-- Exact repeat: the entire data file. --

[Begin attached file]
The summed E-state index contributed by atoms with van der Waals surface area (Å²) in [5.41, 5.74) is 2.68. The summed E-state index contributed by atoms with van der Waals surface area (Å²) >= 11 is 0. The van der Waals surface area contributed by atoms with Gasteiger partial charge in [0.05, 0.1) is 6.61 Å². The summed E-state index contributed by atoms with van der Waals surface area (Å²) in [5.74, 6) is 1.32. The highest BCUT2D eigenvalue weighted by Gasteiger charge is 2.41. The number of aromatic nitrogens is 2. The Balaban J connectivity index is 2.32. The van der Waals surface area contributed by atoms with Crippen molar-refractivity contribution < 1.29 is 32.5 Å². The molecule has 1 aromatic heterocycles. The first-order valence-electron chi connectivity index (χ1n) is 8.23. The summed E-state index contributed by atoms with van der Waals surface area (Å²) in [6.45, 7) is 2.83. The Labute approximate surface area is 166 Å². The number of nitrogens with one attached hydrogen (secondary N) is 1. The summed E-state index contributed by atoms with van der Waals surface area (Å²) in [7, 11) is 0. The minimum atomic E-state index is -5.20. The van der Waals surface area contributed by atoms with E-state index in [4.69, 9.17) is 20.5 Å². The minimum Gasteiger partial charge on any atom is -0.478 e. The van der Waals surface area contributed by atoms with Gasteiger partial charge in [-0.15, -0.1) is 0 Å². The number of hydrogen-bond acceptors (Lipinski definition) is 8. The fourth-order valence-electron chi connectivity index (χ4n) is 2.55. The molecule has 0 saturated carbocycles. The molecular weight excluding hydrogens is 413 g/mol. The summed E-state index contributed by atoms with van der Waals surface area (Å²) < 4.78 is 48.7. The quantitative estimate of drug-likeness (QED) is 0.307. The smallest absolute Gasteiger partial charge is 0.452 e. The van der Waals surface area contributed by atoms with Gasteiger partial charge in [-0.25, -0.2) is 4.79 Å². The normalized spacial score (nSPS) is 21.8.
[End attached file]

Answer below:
The summed E-state index contributed by atoms with van der Waals surface area (Å²) in [5.41, 5.74) is 2.68. The summed E-state index contributed by atoms with van der Waals surface area (Å²) >= 11 is 0. The van der Waals surface area contributed by atoms with Gasteiger partial charge in [0.05, 0.1) is 6.61 Å². The summed E-state index contributed by atoms with van der Waals surface area (Å²) in [5.74, 6) is 1.32. The highest BCUT2D eigenvalue weighted by Gasteiger charge is 2.41. The number of aromatic nitrogens is 2. The Balaban J connectivity index is 2.32. The van der Waals surface area contributed by atoms with Crippen molar-refractivity contribution < 1.29 is 32.5 Å². The molecule has 1 aromatic heterocycles. The first-order valence-electron chi connectivity index (χ1n) is 8.23. The summed E-state index contributed by atoms with van der Waals surface area (Å²) in [6.45, 7) is 2.83. The Labute approximate surface area is 166 Å². The number of nitrogens with one attached hydrogen (secondary N) is 1. The summed E-state index contributed by atoms with van der Waals surface area (Å²) in [7, 11) is 0. The minimum atomic E-state index is -5.20. The van der Waals surface area contributed by atoms with E-state index in [4.69, 9.17) is 20.5 Å². The minimum Gasteiger partial charge on any atom is -0.478 e. The van der Waals surface area contributed by atoms with Gasteiger partial charge in [-0.15, -0.1) is 0 Å². The number of hydrogen-bond acceptors (Lipinski definition) is 8. The fourth-order valence-electron chi connectivity index (χ4n) is 2.55. The molecule has 0 saturated carbocycles. The molecular weight excluding hydrogens is 413 g/mol. The summed E-state index contributed by atoms with van der Waals surface area (Å²) < 4.78 is 48.7. The quantitative estimate of drug-likeness (QED) is 0.307. The smallest absolute Gasteiger partial charge is 0.452 e. The van der Waals surface area contributed by atoms with Gasteiger partial charge in [-0.25, -0.2) is 4.79 Å². The normalized spacial score (nSPS) is 21.8.